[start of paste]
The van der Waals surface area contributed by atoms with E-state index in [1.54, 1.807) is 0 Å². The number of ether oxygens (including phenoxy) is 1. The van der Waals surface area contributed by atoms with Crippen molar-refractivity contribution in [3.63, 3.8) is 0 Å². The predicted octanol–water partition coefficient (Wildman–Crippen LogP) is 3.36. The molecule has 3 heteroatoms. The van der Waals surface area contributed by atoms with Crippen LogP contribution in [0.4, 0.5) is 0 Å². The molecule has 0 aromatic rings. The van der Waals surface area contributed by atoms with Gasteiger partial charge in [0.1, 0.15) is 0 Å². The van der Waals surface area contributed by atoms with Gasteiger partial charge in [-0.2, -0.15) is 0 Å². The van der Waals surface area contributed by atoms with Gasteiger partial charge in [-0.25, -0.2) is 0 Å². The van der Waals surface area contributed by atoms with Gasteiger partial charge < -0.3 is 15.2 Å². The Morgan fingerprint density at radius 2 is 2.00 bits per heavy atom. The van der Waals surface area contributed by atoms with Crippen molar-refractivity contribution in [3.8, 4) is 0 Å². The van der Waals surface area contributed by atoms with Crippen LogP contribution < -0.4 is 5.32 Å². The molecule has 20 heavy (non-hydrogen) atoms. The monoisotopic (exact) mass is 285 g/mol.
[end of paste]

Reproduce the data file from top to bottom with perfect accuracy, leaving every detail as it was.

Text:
The van der Waals surface area contributed by atoms with E-state index in [1.54, 1.807) is 0 Å². The number of ether oxygens (including phenoxy) is 1. The van der Waals surface area contributed by atoms with Crippen molar-refractivity contribution in [3.63, 3.8) is 0 Å². The predicted octanol–water partition coefficient (Wildman–Crippen LogP) is 3.36. The molecule has 3 heteroatoms. The van der Waals surface area contributed by atoms with Crippen LogP contribution in [0.4, 0.5) is 0 Å². The molecule has 0 aromatic rings. The van der Waals surface area contributed by atoms with Gasteiger partial charge in [0.1, 0.15) is 0 Å². The van der Waals surface area contributed by atoms with Gasteiger partial charge in [-0.2, -0.15) is 0 Å². The van der Waals surface area contributed by atoms with Gasteiger partial charge in [-0.25, -0.2) is 0 Å². The van der Waals surface area contributed by atoms with Gasteiger partial charge < -0.3 is 15.2 Å². The Morgan fingerprint density at radius 2 is 2.00 bits per heavy atom. The van der Waals surface area contributed by atoms with Crippen molar-refractivity contribution in [3.8, 4) is 0 Å². The van der Waals surface area contributed by atoms with Crippen LogP contribution < -0.4 is 5.32 Å². The molecule has 20 heavy (non-hydrogen) atoms. The monoisotopic (exact) mass is 285 g/mol.